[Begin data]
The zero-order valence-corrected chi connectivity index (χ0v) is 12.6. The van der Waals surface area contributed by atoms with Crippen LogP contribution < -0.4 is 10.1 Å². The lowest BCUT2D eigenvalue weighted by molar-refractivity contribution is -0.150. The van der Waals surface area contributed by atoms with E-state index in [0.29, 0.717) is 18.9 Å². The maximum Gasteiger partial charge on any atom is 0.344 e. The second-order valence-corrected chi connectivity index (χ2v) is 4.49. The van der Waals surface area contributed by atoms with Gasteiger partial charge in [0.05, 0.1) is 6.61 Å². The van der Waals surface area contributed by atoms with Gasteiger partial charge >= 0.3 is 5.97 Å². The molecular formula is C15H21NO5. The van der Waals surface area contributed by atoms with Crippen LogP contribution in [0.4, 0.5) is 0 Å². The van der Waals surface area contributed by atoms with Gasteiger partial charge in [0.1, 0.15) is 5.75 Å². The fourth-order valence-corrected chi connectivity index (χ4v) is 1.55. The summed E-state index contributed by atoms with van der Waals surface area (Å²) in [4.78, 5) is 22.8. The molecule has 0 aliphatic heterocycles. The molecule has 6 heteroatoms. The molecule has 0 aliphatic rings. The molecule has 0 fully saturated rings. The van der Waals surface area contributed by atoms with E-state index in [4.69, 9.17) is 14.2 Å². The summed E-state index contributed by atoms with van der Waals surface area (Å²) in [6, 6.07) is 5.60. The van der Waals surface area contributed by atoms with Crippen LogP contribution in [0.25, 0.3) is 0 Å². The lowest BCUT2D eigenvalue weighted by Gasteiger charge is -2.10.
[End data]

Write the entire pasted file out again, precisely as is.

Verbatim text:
The zero-order valence-corrected chi connectivity index (χ0v) is 12.6. The van der Waals surface area contributed by atoms with Crippen LogP contribution < -0.4 is 10.1 Å². The lowest BCUT2D eigenvalue weighted by molar-refractivity contribution is -0.150. The van der Waals surface area contributed by atoms with E-state index in [0.29, 0.717) is 18.9 Å². The maximum Gasteiger partial charge on any atom is 0.344 e. The second-order valence-corrected chi connectivity index (χ2v) is 4.49. The van der Waals surface area contributed by atoms with Gasteiger partial charge in [0.05, 0.1) is 6.61 Å². The van der Waals surface area contributed by atoms with Gasteiger partial charge >= 0.3 is 5.97 Å². The molecular formula is C15H21NO5. The van der Waals surface area contributed by atoms with Crippen LogP contribution in [0.4, 0.5) is 0 Å². The van der Waals surface area contributed by atoms with Gasteiger partial charge in [0.1, 0.15) is 5.75 Å². The fourth-order valence-corrected chi connectivity index (χ4v) is 1.55. The summed E-state index contributed by atoms with van der Waals surface area (Å²) in [4.78, 5) is 22.8. The molecule has 0 aliphatic heterocycles. The molecule has 6 heteroatoms. The molecule has 0 aliphatic rings. The molecule has 0 fully saturated rings. The van der Waals surface area contributed by atoms with E-state index in [4.69, 9.17) is 14.2 Å². The summed E-state index contributed by atoms with van der Waals surface area (Å²) in [6, 6.07) is 5.60. The van der Waals surface area contributed by atoms with Crippen LogP contribution in [0.25, 0.3) is 0 Å². The lowest BCUT2D eigenvalue weighted by Gasteiger charge is -2.10.